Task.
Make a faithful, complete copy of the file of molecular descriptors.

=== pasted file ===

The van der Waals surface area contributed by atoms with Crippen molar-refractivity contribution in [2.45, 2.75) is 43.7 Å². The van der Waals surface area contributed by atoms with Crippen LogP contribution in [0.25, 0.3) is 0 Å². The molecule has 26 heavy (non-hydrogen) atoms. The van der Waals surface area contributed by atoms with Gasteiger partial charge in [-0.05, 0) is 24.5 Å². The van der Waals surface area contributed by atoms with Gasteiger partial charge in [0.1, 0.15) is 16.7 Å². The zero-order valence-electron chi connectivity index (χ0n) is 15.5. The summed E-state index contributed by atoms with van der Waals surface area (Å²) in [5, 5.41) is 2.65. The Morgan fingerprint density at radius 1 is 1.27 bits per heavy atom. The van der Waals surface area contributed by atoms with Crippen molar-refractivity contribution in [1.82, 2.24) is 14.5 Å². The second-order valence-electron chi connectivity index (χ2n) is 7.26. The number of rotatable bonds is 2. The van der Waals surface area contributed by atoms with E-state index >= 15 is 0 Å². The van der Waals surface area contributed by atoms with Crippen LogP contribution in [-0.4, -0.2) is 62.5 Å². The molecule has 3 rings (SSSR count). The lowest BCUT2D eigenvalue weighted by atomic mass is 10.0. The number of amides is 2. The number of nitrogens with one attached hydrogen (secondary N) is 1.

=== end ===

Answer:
The van der Waals surface area contributed by atoms with Crippen molar-refractivity contribution in [2.45, 2.75) is 43.7 Å². The van der Waals surface area contributed by atoms with Crippen LogP contribution in [0.25, 0.3) is 0 Å². The molecule has 26 heavy (non-hydrogen) atoms. The van der Waals surface area contributed by atoms with Gasteiger partial charge in [-0.05, 0) is 24.5 Å². The van der Waals surface area contributed by atoms with Gasteiger partial charge in [0.1, 0.15) is 16.7 Å². The zero-order valence-electron chi connectivity index (χ0n) is 15.5. The summed E-state index contributed by atoms with van der Waals surface area (Å²) in [5, 5.41) is 2.65. The Morgan fingerprint density at radius 1 is 1.27 bits per heavy atom. The van der Waals surface area contributed by atoms with Crippen molar-refractivity contribution in [1.82, 2.24) is 14.5 Å². The second-order valence-electron chi connectivity index (χ2n) is 7.26. The number of rotatable bonds is 2. The van der Waals surface area contributed by atoms with E-state index >= 15 is 0 Å². The van der Waals surface area contributed by atoms with Crippen LogP contribution in [-0.4, -0.2) is 62.5 Å². The molecule has 3 rings (SSSR count). The lowest BCUT2D eigenvalue weighted by atomic mass is 10.0. The number of amides is 2. The number of nitrogens with one attached hydrogen (secondary N) is 1.